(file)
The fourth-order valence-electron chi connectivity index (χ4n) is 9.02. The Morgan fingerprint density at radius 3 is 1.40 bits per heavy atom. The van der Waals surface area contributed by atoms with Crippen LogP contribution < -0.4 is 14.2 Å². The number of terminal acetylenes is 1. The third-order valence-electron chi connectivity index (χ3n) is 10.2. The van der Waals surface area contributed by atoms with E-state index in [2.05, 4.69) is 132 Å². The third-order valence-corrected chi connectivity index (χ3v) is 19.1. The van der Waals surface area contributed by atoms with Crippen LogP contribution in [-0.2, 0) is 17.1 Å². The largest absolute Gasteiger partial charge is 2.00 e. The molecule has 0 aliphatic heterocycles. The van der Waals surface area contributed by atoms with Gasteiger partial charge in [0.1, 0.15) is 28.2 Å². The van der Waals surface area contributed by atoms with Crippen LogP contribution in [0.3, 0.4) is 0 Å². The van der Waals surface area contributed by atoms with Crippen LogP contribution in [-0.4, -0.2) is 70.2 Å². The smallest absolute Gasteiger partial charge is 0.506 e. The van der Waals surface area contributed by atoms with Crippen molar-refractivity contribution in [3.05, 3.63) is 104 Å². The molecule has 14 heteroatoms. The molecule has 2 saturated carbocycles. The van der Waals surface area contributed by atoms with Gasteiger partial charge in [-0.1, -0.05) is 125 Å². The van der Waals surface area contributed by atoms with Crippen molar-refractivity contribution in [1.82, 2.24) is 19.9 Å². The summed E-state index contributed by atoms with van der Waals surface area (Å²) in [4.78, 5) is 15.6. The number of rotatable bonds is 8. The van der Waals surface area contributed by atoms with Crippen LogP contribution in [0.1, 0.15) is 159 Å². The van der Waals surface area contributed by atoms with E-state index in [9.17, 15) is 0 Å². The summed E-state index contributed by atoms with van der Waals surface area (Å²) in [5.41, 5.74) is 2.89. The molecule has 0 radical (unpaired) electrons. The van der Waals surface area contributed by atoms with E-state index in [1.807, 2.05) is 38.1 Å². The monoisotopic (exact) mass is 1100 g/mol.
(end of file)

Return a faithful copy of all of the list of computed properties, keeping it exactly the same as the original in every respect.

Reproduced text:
The fourth-order valence-electron chi connectivity index (χ4n) is 9.02. The Morgan fingerprint density at radius 3 is 1.40 bits per heavy atom. The van der Waals surface area contributed by atoms with Crippen LogP contribution < -0.4 is 14.2 Å². The number of terminal acetylenes is 1. The third-order valence-electron chi connectivity index (χ3n) is 10.2. The van der Waals surface area contributed by atoms with E-state index in [2.05, 4.69) is 132 Å². The third-order valence-corrected chi connectivity index (χ3v) is 19.1. The van der Waals surface area contributed by atoms with Crippen LogP contribution in [-0.2, 0) is 17.1 Å². The largest absolute Gasteiger partial charge is 2.00 e. The molecule has 0 aliphatic heterocycles. The van der Waals surface area contributed by atoms with Gasteiger partial charge in [0.1, 0.15) is 28.2 Å². The van der Waals surface area contributed by atoms with Crippen LogP contribution in [0.3, 0.4) is 0 Å². The van der Waals surface area contributed by atoms with Crippen LogP contribution in [-0.4, -0.2) is 70.2 Å². The smallest absolute Gasteiger partial charge is 0.506 e. The van der Waals surface area contributed by atoms with Crippen molar-refractivity contribution in [3.05, 3.63) is 104 Å². The molecule has 14 heteroatoms. The molecule has 2 saturated carbocycles. The van der Waals surface area contributed by atoms with Gasteiger partial charge in [-0.1, -0.05) is 125 Å². The van der Waals surface area contributed by atoms with Crippen molar-refractivity contribution in [1.82, 2.24) is 19.9 Å². The summed E-state index contributed by atoms with van der Waals surface area (Å²) in [4.78, 5) is 15.6. The number of rotatable bonds is 8. The van der Waals surface area contributed by atoms with Crippen LogP contribution in [0.1, 0.15) is 159 Å². The van der Waals surface area contributed by atoms with E-state index in [9.17, 15) is 0 Å². The summed E-state index contributed by atoms with van der Waals surface area (Å²) in [5.41, 5.74) is 2.89. The molecule has 0 radical (unpaired) electrons. The van der Waals surface area contributed by atoms with E-state index in [1.807, 2.05) is 38.1 Å². The monoisotopic (exact) mass is 1100 g/mol.